Liverpool F.C.

Liverpool Football Club is a professional football club based in Liverpool, England. The club competes in the Premier League, the top tier of English football. Founded in 1892, the club joined the Football League the following year and has played its home games at Anfield since its formation.

Liverpool
Full nameLiverpool Football Club
Nickname(s)The Reds
Founded3 June 1892; 130 years ago (1892-06-03)[1]
GroundAnfield
Capacity53,394[2]
OwnerFenway Sports Group
ChairmanTom Werner
ManagerJürgen Klopp
LeaguePremier League
2021–22Premier League, 2nd of 20
WebsiteClub website
Current season

Domestically, the club has won nineteen League titles, eight FA Cups, a record nine League Cups and sixteen FA Community Shields. In international competitions, the club has won six European Cups, three UEFA Cups, four UEFA Super Cups—all English records—and one FIFA Club World Cup. The club established itself as a major force in domestic and European football in the 1970s and 1980s, when Bill Shankly, Bob Paisley, Joe Fagan and Kenny Dalglish, led the club to a combined eleven League titles and four European Cups. Liverpool won two further European Cups in 2005 and 2019 under the management of Rafael Benítez and Jürgen Klopp, respectively; the latter led Liverpool to a nineteenth League title in 2020, the club's first during the Premier League era.

Liverpool is one of the most valuable and widely supported clubs in the world. The club has long-standing rivalries with Manchester United and Everton. Under management by Shankly, in 1964 the team changed from red shirts and white shorts to an all-red home strip which has been used ever since. The club's anthem is "You'll Never Walk Alone".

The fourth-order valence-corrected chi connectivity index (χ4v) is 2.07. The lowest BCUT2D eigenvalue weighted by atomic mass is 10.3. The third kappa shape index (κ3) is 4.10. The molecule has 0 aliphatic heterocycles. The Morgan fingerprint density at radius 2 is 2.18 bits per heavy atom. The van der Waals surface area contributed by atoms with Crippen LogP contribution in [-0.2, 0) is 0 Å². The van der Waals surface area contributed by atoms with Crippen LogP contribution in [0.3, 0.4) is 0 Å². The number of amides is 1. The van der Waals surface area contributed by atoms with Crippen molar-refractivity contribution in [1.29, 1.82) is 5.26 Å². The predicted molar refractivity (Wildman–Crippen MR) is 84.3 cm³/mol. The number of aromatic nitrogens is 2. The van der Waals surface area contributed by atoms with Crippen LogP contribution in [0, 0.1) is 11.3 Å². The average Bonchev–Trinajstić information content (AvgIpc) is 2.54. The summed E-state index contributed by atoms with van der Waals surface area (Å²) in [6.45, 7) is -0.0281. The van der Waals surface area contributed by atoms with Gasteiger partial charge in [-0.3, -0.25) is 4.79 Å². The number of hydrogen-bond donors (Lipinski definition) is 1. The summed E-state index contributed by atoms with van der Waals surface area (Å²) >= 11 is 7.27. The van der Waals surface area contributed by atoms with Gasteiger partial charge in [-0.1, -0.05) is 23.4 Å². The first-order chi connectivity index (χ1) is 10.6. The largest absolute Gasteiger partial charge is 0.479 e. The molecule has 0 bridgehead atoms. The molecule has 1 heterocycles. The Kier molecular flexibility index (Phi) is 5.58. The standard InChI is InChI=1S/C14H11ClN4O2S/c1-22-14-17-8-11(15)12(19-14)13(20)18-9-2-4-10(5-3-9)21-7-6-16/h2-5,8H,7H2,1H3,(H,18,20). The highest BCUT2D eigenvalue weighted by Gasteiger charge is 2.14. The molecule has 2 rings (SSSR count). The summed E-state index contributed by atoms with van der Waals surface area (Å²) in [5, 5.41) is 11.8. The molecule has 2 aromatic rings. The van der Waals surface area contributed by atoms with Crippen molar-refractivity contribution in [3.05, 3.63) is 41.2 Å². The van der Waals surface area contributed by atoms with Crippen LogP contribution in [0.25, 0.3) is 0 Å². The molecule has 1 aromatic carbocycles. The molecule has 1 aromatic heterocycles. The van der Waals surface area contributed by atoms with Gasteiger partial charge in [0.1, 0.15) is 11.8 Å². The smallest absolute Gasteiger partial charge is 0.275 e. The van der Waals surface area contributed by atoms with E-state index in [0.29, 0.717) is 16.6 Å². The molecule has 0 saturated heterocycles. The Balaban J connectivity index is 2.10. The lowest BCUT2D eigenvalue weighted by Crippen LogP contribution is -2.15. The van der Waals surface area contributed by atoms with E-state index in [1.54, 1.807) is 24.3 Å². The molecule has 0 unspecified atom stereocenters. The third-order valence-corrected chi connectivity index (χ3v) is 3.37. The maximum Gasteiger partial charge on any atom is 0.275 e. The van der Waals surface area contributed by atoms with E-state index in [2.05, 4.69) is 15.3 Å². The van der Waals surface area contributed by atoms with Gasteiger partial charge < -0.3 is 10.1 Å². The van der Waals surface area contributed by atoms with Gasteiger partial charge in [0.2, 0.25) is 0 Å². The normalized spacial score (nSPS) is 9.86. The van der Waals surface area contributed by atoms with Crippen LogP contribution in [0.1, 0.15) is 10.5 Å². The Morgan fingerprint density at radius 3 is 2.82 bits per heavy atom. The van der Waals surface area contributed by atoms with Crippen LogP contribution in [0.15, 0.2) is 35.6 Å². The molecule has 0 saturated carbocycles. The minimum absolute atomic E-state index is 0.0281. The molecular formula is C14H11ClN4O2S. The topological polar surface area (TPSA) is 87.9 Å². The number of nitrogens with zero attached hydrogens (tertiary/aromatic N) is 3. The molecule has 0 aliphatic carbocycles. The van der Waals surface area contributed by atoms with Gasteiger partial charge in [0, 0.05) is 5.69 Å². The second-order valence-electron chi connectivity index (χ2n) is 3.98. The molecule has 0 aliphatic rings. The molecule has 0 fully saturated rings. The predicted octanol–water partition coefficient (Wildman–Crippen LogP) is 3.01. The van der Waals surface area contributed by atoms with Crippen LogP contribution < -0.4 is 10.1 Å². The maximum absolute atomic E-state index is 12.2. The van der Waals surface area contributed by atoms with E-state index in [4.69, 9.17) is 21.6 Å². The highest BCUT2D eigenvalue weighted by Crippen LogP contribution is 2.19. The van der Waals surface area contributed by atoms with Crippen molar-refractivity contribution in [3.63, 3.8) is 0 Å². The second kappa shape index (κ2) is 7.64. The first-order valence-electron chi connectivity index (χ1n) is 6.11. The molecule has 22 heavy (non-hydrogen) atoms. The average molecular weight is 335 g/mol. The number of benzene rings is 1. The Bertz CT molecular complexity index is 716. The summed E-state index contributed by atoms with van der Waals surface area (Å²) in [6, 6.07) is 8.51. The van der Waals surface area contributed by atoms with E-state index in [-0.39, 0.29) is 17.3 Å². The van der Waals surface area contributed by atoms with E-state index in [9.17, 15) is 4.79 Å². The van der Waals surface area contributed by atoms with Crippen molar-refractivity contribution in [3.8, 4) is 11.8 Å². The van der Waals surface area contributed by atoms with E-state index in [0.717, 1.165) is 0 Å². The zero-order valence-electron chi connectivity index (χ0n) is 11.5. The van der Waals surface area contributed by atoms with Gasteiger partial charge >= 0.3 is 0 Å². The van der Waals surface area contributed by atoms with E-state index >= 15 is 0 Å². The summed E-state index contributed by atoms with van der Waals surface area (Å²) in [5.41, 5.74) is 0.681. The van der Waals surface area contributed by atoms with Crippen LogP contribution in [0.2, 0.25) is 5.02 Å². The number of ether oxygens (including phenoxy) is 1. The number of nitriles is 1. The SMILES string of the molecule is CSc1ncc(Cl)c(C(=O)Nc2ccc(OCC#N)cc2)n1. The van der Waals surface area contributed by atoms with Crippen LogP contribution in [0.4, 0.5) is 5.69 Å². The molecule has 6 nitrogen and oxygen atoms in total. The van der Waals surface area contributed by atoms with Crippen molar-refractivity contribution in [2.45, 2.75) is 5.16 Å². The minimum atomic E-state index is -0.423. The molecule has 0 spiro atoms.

The club's supporters have been involved in two major tragedies. The Heysel Stadium disaster, where escaping fans were pressed against a collapsing wall at the 1985 European Cup Final in Brussels, resulted in 39 deaths. Most of these were Italians and Juventus fans. Liverpool were given a six-year ban from European competition, with all other English clubs received a five-year ban. The Hillsborough disaster in 1989, where 97 Liverpool supporters died in a crush against perimeter fencing, led to the elimination of fenced standing terraces in favour of all-seater stadiums in the top two tiers of English football. Prolonged campaigning for justice saw further coroners inquests, commissions and independent panels that ultimately exonerated the fans.


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